Senate decides against confirming UM Curators again


JEFFERSON CITY, Mo. – Before the legislative spring break, Republican senators made a stand against Gov. Eric Greitens by declining to confirm some of his gubernatorial appointments.

Events Thursday showed little had changed in the two weeks since the Senate last passed on those confirmations. Senate President Pro Tem Ron Richard requested his report on the Senate Gubernatorial Committee be sent back, preventing any debate on the confirmation of Greitens’ picks on the University of Missouri System’s Board of Curators and some other positions.

At a press conference after session Thursday, Richard did not expand on the caucus’ decision to hold up the appointees.

“The Republican caucus wants to visit with the governor on a couple of issues,” he said bluntly, adding that Majority Caucus Chair Dan Hegeman had set up a meeting with Greitens next week.

Richard did not expand on specifically what “issues” the caucus wanted to speak about with the governor, but sources told The Missouri Times last week that Greitens’ executive order granting paid family leave for some executive branch employees rubbed some GOP senators the wrong way. Some believed it served as a unilateral action on an issue which should be taken up by the Legislature, or at least in collaboration with the General Assembly, while others feel in a year of tight budgets, the approximate annual cost of $1.1 million to pay for the leave policy could be better spent.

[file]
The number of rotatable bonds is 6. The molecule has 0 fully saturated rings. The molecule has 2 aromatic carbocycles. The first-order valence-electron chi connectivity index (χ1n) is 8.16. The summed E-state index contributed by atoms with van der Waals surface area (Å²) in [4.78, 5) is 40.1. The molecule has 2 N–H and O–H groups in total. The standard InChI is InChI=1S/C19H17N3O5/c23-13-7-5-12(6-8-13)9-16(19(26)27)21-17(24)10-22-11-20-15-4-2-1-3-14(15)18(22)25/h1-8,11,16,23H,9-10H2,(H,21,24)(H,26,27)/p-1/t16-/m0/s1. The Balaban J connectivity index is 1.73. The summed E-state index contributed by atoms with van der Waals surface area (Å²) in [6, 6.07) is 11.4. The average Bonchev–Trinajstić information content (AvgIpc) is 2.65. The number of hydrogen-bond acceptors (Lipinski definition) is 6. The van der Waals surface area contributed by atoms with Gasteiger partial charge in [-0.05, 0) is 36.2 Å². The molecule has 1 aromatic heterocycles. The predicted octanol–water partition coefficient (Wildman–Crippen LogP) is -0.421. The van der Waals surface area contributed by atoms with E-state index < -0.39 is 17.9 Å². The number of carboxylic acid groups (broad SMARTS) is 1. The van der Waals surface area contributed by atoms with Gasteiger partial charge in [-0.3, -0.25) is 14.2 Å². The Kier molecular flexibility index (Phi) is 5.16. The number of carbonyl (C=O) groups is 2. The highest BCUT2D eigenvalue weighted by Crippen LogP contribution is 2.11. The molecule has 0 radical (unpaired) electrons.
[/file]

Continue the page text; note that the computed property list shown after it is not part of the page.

Greitens’ office did not respond to requests for comment.

Senate Democrats meanwhile are on the outside looking in for the situation. Minority Floor Leader Gina Walsh said she would allow the majority caucus to sort out their own issues.

“I usually do defer to them unless there’s something really glaring about that candidate,” she said. “What their issues are with their governor’s appointees, I do not know. That’s their deal.”

She added if she was governor, she would hope her allies in the Senate would give her the chance “to surround myself with people I think are capable and would do a good job for me.”

However, Sen. Doug Libla, a member of the Gubernatorial Appointments Committee, said he had nothing negative to say about any of the appointees for the MU Board of Curators, saying they were good selections. The hearing for attorney Darryl Chatman, businesswoman Jamie Farmer, and Morgan Stanley wealth advisor Jeff Layman was generally good-natured and complimentary, with senators asking what the three candidates would do to fix some of the problems the university system has either endured or brought upon itself in recent years.

The continued show of strength by the Senate indicates the relationship between Greitens and the Senate may remain strained to an extent. Early in the session, Greitens received flak from multiple senators for his aggressive vote whipping on a bill to deny legislative pay raises, and he frequently referred to politicians in Jefferson City, the vast majority of whom are Republicans, as corrupt.

A new date to vote on the appointments was not immediately decided upon.